It is easy to look at negotiation as a skill that is only really important for librarians who purchase resources or deal with budget matters. As a rank and file reference librarian or cataloger, the ability to negotiate successfully may seem like something that would be nice, but isn’t crucial, to your day to day activities. But that’s where you would be wrong.
As long as there have been librarians, those librarians have negotiated every day as part of their regular job duties. Our ability to negotiate well can have a direct effect on our productivity at core tasks. Nowhere is this more obvious than in the reference interview.
Let me give you an example. Imagine a patron coming to a service desk: “Do you have any books on how Captain Kirk in the first Star Trek movie is like Hamlet?” After the librarian gets over the initial question they want to ask (“What the – ?”), s/he begins to negotiate with the patron to tease out the essential qualities of their information need. Does it have to be book or would a journal article or website be acceptable as these latter resources might be more likely to cover such a narrowly focused comparison? How about works of general criticism about Hamlet and/or the first Star Trek movie so that the patron could make the comparison? And so on.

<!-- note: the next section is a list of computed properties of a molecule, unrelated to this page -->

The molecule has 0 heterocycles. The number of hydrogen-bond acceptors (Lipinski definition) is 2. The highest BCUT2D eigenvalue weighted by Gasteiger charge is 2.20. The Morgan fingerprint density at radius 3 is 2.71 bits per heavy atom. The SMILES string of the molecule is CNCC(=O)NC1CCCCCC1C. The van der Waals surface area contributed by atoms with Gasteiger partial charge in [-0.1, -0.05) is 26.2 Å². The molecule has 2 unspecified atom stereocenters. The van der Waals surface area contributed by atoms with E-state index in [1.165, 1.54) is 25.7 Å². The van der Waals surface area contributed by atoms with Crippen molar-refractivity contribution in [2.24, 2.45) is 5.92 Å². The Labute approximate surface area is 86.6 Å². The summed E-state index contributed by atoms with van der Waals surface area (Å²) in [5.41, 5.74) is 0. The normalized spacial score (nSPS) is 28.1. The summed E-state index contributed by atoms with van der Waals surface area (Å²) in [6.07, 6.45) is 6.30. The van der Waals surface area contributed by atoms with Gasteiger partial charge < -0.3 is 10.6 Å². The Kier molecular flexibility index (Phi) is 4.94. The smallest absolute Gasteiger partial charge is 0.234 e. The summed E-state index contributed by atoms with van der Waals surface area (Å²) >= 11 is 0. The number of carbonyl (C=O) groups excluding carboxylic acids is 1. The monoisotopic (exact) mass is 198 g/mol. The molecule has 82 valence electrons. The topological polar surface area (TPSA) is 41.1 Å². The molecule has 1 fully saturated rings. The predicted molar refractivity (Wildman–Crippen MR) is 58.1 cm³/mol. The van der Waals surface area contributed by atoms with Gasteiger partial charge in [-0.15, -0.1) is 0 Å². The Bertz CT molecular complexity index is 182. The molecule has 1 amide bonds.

For me, this example is more than just a semi-silly reference question because I had a high school English teacher (and trekkie) who actually made her students write this very paper every year and we were required to have outside sources to support our arguments. I feel certain that many a librarian at my high school’s library and at the public library across the street from my high school saw this question coming each fall. My fellow students and I were involved in a careful negotiation with those librarians. We had an idea of what we wanted (two “magic bullet” books that were exactly on the topic of Hamlet and Captain Kirk) and the librarians knew what might actually be available in their collection (criticism of Hamlet, film criticism of Star Trek, in many forms, including books, reference materials and journal articles). With time and understanding, both parties would get want they want: the student would get some usable outside sources for their paper and the librarian would get a satisfied customer.
So, the next time you work with a patron to tackle a thorny reference question or discuss with a fellow librarian the best way to catalog to a new electronic resource, remember that you are involved in a careful negotiation, the goal of which is for everyone to come out a well-informed winner.